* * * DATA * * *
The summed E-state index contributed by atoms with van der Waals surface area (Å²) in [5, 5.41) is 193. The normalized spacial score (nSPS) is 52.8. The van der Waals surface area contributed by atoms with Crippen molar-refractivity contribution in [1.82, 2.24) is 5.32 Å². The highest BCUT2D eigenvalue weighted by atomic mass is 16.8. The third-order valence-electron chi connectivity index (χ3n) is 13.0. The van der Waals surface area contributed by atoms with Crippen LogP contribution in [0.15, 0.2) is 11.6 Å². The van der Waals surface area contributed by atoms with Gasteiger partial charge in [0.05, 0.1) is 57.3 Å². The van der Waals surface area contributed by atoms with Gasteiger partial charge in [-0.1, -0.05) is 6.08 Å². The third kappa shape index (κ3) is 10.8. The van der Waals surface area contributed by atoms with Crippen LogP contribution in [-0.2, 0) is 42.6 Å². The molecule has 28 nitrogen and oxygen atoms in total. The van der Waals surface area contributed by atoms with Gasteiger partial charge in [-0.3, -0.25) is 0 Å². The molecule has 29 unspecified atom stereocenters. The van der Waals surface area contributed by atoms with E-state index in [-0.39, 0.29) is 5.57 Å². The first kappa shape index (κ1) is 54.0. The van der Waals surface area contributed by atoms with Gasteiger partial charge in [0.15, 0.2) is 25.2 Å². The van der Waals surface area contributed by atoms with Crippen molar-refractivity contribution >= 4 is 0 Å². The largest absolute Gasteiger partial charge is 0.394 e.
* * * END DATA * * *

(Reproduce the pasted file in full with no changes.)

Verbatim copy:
The summed E-state index contributed by atoms with van der Waals surface area (Å²) in [5, 5.41) is 193. The normalized spacial score (nSPS) is 52.8. The van der Waals surface area contributed by atoms with Crippen molar-refractivity contribution in [1.82, 2.24) is 5.32 Å². The highest BCUT2D eigenvalue weighted by atomic mass is 16.8. The third-order valence-electron chi connectivity index (χ3n) is 13.0. The van der Waals surface area contributed by atoms with Crippen LogP contribution in [0.15, 0.2) is 11.6 Å². The van der Waals surface area contributed by atoms with Gasteiger partial charge in [0.05, 0.1) is 57.3 Å². The van der Waals surface area contributed by atoms with Gasteiger partial charge in [-0.1, -0.05) is 6.08 Å². The third kappa shape index (κ3) is 10.8. The van der Waals surface area contributed by atoms with Crippen LogP contribution in [-0.2, 0) is 42.6 Å². The molecule has 28 nitrogen and oxygen atoms in total. The van der Waals surface area contributed by atoms with Gasteiger partial charge in [-0.3, -0.25) is 0 Å². The molecule has 29 unspecified atom stereocenters. The van der Waals surface area contributed by atoms with E-state index in [-0.39, 0.29) is 5.57 Å². The first kappa shape index (κ1) is 54.0. The van der Waals surface area contributed by atoms with Gasteiger partial charge in [0.15, 0.2) is 25.2 Å². The van der Waals surface area contributed by atoms with Crippen molar-refractivity contribution >= 4 is 0 Å². The largest absolute Gasteiger partial charge is 0.394 e.